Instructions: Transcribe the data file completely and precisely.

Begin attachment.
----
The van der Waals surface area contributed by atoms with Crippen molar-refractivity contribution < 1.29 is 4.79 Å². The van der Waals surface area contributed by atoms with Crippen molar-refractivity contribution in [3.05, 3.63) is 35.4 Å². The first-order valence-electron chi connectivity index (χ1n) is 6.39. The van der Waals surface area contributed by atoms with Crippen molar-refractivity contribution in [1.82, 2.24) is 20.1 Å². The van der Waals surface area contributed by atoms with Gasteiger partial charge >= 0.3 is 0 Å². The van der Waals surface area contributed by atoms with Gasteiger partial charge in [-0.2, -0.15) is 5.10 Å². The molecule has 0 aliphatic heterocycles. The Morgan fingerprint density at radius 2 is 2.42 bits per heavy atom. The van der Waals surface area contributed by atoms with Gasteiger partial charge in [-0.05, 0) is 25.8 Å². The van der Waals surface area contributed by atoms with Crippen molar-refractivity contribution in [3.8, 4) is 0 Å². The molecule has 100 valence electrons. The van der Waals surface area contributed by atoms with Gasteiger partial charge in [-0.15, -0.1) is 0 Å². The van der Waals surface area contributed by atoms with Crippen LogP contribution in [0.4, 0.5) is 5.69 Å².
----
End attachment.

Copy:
The van der Waals surface area contributed by atoms with Crippen molar-refractivity contribution < 1.29 is 4.79 Å². The van der Waals surface area contributed by atoms with Crippen molar-refractivity contribution in [3.05, 3.63) is 35.4 Å². The first-order valence-electron chi connectivity index (χ1n) is 6.39. The van der Waals surface area contributed by atoms with Crippen molar-refractivity contribution in [1.82, 2.24) is 20.1 Å². The van der Waals surface area contributed by atoms with Gasteiger partial charge >= 0.3 is 0 Å². The van der Waals surface area contributed by atoms with Gasteiger partial charge in [-0.2, -0.15) is 5.10 Å². The molecule has 0 aliphatic heterocycles. The Morgan fingerprint density at radius 2 is 2.42 bits per heavy atom. The van der Waals surface area contributed by atoms with Gasteiger partial charge in [-0.05, 0) is 25.8 Å². The van der Waals surface area contributed by atoms with Crippen molar-refractivity contribution in [3.8, 4) is 0 Å². The molecule has 100 valence electrons. The van der Waals surface area contributed by atoms with Gasteiger partial charge in [-0.15, -0.1) is 0 Å². The van der Waals surface area contributed by atoms with Crippen LogP contribution in [0.4, 0.5) is 5.69 Å².